Once upon a time, there was a girl whose parents insisted she go to bed at a reasonable hour, even though she wasn't sleepy. So she would dream up elaborate stories to occupy her time. As a general rule, she was the heroine of the tales. There was a long stretch where she was a famous teenage spy. Then several years where she was a cancer curing doctor. And of course, a ridiculous number of stories where she wound up married to a wealthy man and had servants and jetted around the world to attend opening night at the opera.
The girl never told anyone these stories because she thought there was something wrong with her. She tried to stop herself but sooner or later, another story would emerge.
Then one day, the girl (who was now quite grown up) wondered what would happen if she tried to write the story down. How hard could it be? The story in her head would make a great book. The kind of book she would like to read.
So she did.
But she didn't tell anyone. Except her very own Prince Charming who didn't think she was crazy and encouraged her to finish the tale. When she typed "The End" she realized she had a choice. Keep the secret, or share it.
The girl was afraid. Afraid people would laugh. Afraid people would think she was crazy. After all, Prince Charming was biased so she couldn't assume others would share his opinion.
The girl chose to share. First with her sister. Then her parents. Then a few friends. And to her relief, they didn't just like it. They loved it.
So she took a class.
Then signed up for a writers conference.
And that's when things got really interesting. Because two people who did not know her at all emailed her and said, "Hey, you're a writer. We're writers. Come hang out with us."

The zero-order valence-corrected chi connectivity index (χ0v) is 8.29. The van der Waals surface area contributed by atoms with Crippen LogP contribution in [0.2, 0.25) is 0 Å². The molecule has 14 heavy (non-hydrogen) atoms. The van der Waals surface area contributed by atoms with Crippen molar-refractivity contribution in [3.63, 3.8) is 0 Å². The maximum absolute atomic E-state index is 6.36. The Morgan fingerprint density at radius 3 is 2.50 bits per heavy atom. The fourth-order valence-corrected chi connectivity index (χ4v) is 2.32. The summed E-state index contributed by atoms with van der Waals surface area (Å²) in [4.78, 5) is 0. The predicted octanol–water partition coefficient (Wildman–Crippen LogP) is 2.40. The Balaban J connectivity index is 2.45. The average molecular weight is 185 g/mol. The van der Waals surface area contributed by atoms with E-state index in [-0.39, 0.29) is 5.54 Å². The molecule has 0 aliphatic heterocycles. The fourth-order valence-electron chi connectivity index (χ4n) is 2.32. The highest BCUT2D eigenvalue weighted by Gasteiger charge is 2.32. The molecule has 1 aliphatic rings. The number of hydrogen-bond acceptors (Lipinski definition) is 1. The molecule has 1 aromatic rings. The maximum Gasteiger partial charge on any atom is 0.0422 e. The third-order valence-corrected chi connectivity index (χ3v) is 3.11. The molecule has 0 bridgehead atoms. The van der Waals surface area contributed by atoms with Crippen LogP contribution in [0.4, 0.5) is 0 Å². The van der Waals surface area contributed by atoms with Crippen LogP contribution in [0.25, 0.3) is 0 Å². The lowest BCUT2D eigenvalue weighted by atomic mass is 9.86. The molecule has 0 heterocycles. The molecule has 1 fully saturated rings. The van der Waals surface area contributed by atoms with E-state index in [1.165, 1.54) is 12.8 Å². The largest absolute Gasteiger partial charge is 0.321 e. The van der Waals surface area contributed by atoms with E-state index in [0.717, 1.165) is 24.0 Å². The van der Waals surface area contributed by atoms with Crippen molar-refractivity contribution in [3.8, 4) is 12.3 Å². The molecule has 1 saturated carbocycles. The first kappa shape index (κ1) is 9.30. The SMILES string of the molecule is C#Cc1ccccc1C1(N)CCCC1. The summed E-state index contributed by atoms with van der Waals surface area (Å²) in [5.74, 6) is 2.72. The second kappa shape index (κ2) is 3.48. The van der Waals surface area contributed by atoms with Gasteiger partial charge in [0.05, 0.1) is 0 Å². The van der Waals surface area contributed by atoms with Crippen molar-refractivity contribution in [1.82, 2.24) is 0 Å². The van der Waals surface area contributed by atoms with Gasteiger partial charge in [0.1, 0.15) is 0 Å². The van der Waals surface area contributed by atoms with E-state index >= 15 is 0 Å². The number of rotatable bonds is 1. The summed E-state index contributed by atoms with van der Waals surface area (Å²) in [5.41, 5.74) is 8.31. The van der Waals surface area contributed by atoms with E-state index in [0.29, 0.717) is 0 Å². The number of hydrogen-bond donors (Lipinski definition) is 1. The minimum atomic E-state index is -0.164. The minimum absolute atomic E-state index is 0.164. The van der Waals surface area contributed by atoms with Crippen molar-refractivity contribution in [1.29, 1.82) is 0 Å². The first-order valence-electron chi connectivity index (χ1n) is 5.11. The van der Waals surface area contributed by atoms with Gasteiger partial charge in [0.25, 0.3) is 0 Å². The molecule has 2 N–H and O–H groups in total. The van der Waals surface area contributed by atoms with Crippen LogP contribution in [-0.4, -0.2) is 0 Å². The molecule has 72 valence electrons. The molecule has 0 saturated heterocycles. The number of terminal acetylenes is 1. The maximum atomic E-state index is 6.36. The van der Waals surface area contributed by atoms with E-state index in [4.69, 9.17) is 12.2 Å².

The girl was afraid. What if they didn't like her? Or worse, what if they didn't like her writing? (Which is not the same thing, but feels like it is). The girl didn't think of herself as a writer, but she wanted to. So she went to meet the writers.
And the rest . . . well, the rest is unfolding right before your eyes. Edie Melson (@EdieMelson) and Vonda Skelton (@VondaSkelton) welcomed the girl into their circle of writers. They encouraged, instructed, and critiqued. They introduced the girl to other writers. And they continue to remind her that successful writers write and some of them get published. And while she may be a little wierd, there's nothing wrong with her that isn't wrong with them, too.
You may be wondering why I chose to tell that story today and what it has to do with thankfulness.
Today, as I do every first Thursday of the month, I have a guest post on Edie's blog, The Write Conversation. Later this month, I'll have a guest post on Vonda's blog, The Christian Writer's Den. These women have chosen to be encouragers and cheerleaders to a bunch of newbie (and not so newbie) writers. They are some of the busiest women I know, but they make time because they don't want to see new writers make any of the mistakes they made early in their careers.
Not every new writer manages to fall in with people who only want the best for them.
But this girl did.
And I will forever be thankful.